Frederick, The Monster's dance partner and creator, is played in such a relatable manner by Denis Murphy -- deadpanning the dumb jokes so impishly that we laugh with him rather than at his one-liners.
A persistent breeze played tricks on the movable, minimalist set on opening night at Planting Fields Arboretum as the fluttering curtains revealed the off-stage actors, costumes and props and at one point caused a set piece to keel over. (Set design by Philip Jordan, costumes by Barbara Kirby). But the rag-tag nature of the scene changes only added a sense of impromptu charm.
One flawless element, however, stood out. The 13-piece orchestra, conducted by Eric Harrington, the producer-director's son who is about to embark on a national tour, gave the show the authentic sound of a Broadway musical.
While this 30th anniversary show by Plaza Theatrical Production is not exactly a monster hit, pun also intended, it is adorable, nevertheless. One note of caution for those bringing children: The dialogue is highly suggestive, with language that would rate a PG-13 in the movies.
WHEN | WHERE 7:30 p.m. Thursday, Hewlett Point Park, East Rockaway; 8:30 p.m. Saturday, Heckscher Park, Huntington; 8 p.m. Sunday, Morgan Park, Glen Cove; 7 p.m. July 18, Eisenhower Park, East Meadow; 8 p.m. July 20, Steppingstone Park (Great Neck residents only)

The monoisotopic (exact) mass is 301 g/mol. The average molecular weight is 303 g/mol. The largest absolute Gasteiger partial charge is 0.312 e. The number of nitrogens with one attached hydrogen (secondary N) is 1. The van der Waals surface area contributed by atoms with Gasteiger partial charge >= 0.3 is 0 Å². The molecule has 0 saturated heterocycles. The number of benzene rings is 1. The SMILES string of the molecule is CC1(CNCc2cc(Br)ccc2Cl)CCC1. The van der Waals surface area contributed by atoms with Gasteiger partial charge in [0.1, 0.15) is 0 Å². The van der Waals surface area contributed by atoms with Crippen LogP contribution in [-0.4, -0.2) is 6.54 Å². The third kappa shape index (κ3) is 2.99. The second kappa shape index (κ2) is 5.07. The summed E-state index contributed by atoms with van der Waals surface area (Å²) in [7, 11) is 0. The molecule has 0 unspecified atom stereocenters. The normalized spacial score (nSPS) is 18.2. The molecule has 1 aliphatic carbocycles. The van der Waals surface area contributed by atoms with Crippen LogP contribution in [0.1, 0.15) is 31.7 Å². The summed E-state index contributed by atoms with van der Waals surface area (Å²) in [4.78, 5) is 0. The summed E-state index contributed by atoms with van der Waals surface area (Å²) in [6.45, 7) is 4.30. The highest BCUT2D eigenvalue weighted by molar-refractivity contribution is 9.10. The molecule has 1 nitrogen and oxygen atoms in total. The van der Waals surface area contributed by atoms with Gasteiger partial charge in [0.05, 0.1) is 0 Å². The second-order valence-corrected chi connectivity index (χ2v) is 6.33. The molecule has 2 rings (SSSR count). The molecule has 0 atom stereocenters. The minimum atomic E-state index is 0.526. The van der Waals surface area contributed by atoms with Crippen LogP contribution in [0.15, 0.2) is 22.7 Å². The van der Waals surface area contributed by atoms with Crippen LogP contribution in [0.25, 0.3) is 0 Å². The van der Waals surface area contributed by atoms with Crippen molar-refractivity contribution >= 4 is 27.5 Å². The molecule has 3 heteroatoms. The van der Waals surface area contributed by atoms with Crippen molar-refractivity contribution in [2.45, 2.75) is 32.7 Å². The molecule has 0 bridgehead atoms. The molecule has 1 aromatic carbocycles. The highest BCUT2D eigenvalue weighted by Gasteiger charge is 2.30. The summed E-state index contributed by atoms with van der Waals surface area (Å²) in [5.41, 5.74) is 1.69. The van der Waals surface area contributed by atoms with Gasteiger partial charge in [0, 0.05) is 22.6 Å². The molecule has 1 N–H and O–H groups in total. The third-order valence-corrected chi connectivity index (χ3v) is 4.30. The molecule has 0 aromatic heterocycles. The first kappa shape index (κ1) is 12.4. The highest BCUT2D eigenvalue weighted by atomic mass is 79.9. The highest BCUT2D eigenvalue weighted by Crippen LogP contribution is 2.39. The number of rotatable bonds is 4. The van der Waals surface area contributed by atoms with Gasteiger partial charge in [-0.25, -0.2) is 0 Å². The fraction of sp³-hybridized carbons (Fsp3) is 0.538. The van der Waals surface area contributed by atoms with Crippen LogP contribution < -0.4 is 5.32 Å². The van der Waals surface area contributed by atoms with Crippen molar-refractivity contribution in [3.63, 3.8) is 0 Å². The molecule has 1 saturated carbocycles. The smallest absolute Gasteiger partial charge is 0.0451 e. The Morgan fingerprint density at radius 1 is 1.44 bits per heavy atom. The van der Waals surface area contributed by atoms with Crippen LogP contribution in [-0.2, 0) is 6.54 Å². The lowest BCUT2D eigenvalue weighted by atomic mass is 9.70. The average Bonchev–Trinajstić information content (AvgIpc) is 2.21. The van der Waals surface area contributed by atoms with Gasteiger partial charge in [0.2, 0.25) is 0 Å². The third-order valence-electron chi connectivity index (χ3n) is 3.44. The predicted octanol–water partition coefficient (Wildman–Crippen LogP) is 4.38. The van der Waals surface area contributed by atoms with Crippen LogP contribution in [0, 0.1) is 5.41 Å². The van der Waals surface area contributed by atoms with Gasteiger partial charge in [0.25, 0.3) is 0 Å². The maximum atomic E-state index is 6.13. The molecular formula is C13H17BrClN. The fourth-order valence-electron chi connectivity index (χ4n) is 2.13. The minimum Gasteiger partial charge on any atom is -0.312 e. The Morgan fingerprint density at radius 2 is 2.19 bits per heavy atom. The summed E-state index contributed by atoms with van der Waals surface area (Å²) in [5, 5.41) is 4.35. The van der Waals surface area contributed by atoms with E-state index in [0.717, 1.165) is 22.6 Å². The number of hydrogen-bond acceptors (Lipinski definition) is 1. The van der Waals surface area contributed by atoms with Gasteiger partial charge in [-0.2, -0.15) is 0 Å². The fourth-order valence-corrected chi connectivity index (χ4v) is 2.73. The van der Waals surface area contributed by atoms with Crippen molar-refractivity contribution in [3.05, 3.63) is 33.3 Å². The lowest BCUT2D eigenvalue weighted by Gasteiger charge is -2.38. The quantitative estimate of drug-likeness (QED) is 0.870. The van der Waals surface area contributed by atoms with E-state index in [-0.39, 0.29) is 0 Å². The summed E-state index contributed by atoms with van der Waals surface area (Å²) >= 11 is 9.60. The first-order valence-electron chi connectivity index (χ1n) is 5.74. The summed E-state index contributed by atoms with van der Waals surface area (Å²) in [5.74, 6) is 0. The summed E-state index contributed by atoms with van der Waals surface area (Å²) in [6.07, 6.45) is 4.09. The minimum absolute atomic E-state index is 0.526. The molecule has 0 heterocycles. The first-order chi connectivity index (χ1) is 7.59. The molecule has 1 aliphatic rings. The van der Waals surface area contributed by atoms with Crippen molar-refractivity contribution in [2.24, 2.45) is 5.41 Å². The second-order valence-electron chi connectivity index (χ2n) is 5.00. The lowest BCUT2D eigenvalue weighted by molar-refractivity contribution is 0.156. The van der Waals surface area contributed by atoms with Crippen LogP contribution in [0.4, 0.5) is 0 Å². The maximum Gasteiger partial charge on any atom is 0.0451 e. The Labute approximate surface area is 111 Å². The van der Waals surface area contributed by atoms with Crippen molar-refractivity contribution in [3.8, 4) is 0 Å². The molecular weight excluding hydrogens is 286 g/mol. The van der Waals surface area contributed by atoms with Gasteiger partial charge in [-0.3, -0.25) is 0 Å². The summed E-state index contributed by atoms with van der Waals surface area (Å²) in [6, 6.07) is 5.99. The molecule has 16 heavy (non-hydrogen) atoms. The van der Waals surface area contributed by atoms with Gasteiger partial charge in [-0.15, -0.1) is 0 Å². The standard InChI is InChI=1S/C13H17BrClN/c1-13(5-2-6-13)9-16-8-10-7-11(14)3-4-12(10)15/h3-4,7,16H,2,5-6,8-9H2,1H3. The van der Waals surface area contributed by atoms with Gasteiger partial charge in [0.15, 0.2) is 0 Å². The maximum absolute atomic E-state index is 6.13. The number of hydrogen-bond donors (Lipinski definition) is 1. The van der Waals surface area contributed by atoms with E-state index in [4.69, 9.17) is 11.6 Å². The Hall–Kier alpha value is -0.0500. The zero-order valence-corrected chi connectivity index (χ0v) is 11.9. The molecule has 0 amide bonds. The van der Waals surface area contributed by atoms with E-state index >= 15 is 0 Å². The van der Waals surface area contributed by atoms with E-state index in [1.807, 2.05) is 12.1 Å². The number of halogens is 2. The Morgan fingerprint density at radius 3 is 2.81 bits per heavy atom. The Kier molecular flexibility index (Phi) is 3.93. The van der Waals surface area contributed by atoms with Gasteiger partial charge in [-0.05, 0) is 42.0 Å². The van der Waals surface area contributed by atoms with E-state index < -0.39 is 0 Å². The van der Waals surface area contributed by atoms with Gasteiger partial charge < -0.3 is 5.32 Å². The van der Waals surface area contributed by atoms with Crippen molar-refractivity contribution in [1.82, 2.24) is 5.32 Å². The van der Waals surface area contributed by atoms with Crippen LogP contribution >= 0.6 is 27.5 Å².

ADMISSION Free; 516-599-6870, plazatheatrical.com
Frederic De Feis' Arena Players company has been presenting Shakespeare in the cobblestoned courtyard of the Vanderbilt Mansion for more than 25 years. Keith Cornelius, seen in recent summers in "Taming of the Shrew," plays the dual roles of Oberon/ Theseus opposite his wife, Jody, as Hippolyta/ Titania. Their daughter, Seneca, plays Helena.
WHEN | WHERE 8 p.m. Wednesdays and Fridays, 7 p.m. Sundays, Vanderbilt Museum, 180 Little Neck Rd., Centerport
TICKETS $15; 516-293- 0674, arenaplayers.org
BroadHollow Theatre Company usually brings its big summer musical to the park. ("Cats" opens indoors Saturday night at BayWay Arts Center.) But this year, BroadHollow reprises "Little Shop of Horrors." The ever-popular mock musical by Alan Menken and the late Howard Ashman is more typical of summer fare with its light, witty score and not-so-scary theme: carnivorous vegetation!
WHEN | WHERE 8:30 p.m. Aug. 2, Heckscher Park, Huntington
ADMISSION Free; 631-581-2700, broadhollow.org
Hamptons Independent Theatre Festival (HITFest), presents Shakespeare's storm-tossed tragicomedy at Mulford Farm -- practically in downtown East Hampton. Meanwhile, Bay Street Theatre presents two outdoor readings of "The Tempest," starring Tony winner John Glover in the role of Prospero. Glover recently appeared in the Public Theater's Central Park production of "Much Ado About Nothing."
WHEN | WHERE HitFest: 7 p.m. Aug. 6-24, Mulford Farm, 10 James Lane, East Hampton. Bay Street: 7 p.m. Aug. 16 (VIP benefit on Shelter Island) and Aug. 17, Mashashimuet Park in Sag Harbor
ADMISSION HitFest: donation. Bay Street: free on Aug. 17; 631-725-9500, baystreet.org